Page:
Hattie’s View: The Greatest Generation

By Ellen Coffey

Did you notice the Fall scenery was extremely colorful in our area this season? I soaked up the beauty of God’s handiwork while driving around shopping and running errands. I’m sure the mountains must have been beautiful this year as well.

While I really missed our annual road trips up to the Tennessee mountain Lodge this year, we stayed at home yielding to age and health issues. But I don’t think the fall scenery there could have been any prettier.

Switching thoughts here.

In recent days Hubby and I, along with millions of viewers, watched the televised historical events of the life and legacy of President 41, George HW Bush, perhaps one of the last heroes of America’s greatest generation. He embodied service above self, an extraordinary example of a servant-leader, a man of quiet faith and gentle spirit.

We were reminded of his many accomplishments.

During WWII, though his plane also was shot down, he returned to fly more than 50 additional missions. He experienced joys, sorrows, dangers, fame, loss of a toddler, and the recent loss Barbara, his wife of 62 years.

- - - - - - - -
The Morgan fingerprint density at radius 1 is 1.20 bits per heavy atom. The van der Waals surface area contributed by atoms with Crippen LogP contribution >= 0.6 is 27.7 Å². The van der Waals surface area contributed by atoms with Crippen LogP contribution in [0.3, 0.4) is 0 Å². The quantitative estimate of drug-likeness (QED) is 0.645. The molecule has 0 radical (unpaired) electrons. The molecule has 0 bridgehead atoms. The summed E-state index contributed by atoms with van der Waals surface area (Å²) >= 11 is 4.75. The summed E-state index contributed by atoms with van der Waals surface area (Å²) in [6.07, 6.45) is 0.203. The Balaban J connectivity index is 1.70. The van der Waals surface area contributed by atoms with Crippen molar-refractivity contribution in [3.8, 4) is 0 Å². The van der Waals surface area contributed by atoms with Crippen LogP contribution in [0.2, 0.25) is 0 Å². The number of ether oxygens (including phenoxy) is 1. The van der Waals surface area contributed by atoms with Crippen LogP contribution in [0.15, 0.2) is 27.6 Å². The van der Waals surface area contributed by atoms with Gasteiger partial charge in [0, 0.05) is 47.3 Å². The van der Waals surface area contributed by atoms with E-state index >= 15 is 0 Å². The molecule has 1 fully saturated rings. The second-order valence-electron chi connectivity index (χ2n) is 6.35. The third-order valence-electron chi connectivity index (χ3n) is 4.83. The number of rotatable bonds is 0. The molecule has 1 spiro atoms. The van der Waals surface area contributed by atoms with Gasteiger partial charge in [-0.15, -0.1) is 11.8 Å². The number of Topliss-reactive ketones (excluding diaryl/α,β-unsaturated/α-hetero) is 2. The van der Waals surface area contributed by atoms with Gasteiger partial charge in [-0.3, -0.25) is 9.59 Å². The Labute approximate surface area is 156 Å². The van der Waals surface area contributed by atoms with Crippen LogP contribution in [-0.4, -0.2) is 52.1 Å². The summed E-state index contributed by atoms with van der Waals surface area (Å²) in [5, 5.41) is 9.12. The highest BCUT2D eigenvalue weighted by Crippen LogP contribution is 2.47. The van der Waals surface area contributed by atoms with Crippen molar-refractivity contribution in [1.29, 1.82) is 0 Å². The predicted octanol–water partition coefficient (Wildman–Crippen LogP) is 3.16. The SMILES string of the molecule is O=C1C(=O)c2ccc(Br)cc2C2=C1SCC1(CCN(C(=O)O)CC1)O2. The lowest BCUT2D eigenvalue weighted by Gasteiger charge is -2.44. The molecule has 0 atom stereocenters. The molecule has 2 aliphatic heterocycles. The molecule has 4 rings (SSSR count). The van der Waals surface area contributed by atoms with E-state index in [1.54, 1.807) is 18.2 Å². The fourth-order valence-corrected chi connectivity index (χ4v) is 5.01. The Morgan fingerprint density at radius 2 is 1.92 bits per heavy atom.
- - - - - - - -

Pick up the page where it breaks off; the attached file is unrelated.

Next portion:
He made no bones about his faith and belief in Heaven. He spoke of being reunited with his beloved wife, and daughter, Robin, who died at age three from Leukemia.

He was modestly satisfied that he had shown the world his love of God, country, family and fellow man.

Now he was ready to wrap his arms around his toddler and hold the hand of his life partner, Barbara.

Perhaps its even possible they would spend this Christmas together. Yes, you could say George H.W, Bush was revered, even loved.

Grandma Hattie often said, “You’ll love me once you get to know me.”

President Bush had political opponents and adversaries, still, he was loved and respected by most who knew him.

My heart ached for the president’s yellow service lab, Sully, who honored his master by laying close to the flag-draped coffin.

I won’t soon forget the awesome tribute of one soldier to another. A former political opponent, fragile Bob Dole, struggled from his wheelchair, to stand to his feet and salute his fallen fellow statesman.

Millions watched the entire unforgettable process from motorcade, and 90-mile train trip, to the closing gates at his library burial site.

Like this year’s beautiful Fall scenery, that has all but disappeared, we may have witnessed the disappearance of the last of America’s greatest generation.

Makes one want to have a more gentle spirit and leave the agitators and accusers to the Supreme Judge.

And as Grandma alluded, it would be nice if we could each say, “To know me is to love me.” Y ‘all.

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